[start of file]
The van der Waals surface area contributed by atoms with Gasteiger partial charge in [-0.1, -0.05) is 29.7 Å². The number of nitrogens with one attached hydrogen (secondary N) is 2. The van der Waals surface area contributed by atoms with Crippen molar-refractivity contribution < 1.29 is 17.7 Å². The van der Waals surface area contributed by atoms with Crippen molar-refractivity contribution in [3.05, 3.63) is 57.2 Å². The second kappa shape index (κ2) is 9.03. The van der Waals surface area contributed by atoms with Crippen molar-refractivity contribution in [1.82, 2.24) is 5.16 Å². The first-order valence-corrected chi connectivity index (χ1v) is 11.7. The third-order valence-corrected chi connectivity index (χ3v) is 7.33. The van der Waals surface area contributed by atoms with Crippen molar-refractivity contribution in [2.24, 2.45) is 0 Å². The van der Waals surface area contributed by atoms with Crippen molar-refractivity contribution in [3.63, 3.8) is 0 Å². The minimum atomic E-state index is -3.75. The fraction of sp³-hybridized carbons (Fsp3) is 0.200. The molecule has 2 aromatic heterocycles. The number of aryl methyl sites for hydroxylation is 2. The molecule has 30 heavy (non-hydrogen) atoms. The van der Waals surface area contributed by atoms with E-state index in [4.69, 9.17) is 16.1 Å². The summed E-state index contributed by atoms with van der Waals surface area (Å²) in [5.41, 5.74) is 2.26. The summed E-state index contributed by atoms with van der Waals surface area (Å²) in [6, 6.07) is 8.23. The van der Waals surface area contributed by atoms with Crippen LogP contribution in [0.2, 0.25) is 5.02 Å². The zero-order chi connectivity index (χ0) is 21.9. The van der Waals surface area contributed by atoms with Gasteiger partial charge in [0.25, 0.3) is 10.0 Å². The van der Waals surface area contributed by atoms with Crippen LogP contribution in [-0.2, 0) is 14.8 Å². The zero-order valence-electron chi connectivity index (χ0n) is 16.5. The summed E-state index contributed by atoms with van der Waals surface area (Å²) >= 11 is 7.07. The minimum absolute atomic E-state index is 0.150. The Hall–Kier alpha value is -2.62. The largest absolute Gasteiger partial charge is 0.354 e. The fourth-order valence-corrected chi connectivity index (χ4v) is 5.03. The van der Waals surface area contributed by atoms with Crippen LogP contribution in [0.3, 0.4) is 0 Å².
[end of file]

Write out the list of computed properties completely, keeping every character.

The van der Waals surface area contributed by atoms with Gasteiger partial charge in [-0.1, -0.05) is 29.7 Å². The number of nitrogens with one attached hydrogen (secondary N) is 2. The van der Waals surface area contributed by atoms with Crippen molar-refractivity contribution < 1.29 is 17.7 Å². The van der Waals surface area contributed by atoms with Crippen molar-refractivity contribution in [3.05, 3.63) is 57.2 Å². The second kappa shape index (κ2) is 9.03. The van der Waals surface area contributed by atoms with Crippen molar-refractivity contribution in [1.82, 2.24) is 5.16 Å². The first-order valence-corrected chi connectivity index (χ1v) is 11.7. The third-order valence-corrected chi connectivity index (χ3v) is 7.33. The van der Waals surface area contributed by atoms with Crippen molar-refractivity contribution in [2.24, 2.45) is 0 Å². The van der Waals surface area contributed by atoms with Crippen molar-refractivity contribution in [3.63, 3.8) is 0 Å². The minimum atomic E-state index is -3.75. The fraction of sp³-hybridized carbons (Fsp3) is 0.200. The molecule has 2 aromatic heterocycles. The number of aryl methyl sites for hydroxylation is 2. The molecule has 30 heavy (non-hydrogen) atoms. The van der Waals surface area contributed by atoms with E-state index in [4.69, 9.17) is 16.1 Å². The summed E-state index contributed by atoms with van der Waals surface area (Å²) in [5.41, 5.74) is 2.26. The summed E-state index contributed by atoms with van der Waals surface area (Å²) in [6, 6.07) is 8.23. The van der Waals surface area contributed by atoms with Crippen LogP contribution in [0.2, 0.25) is 5.02 Å². The zero-order chi connectivity index (χ0) is 21.9. The van der Waals surface area contributed by atoms with Gasteiger partial charge in [0.25, 0.3) is 10.0 Å². The van der Waals surface area contributed by atoms with Crippen LogP contribution in [-0.2, 0) is 14.8 Å². The zero-order valence-electron chi connectivity index (χ0n) is 16.5. The summed E-state index contributed by atoms with van der Waals surface area (Å²) >= 11 is 7.07. The minimum absolute atomic E-state index is 0.150. The Hall–Kier alpha value is -2.62. The largest absolute Gasteiger partial charge is 0.354 e. The fourth-order valence-corrected chi connectivity index (χ4v) is 5.03. The van der Waals surface area contributed by atoms with Crippen LogP contribution in [0.3, 0.4) is 0 Å².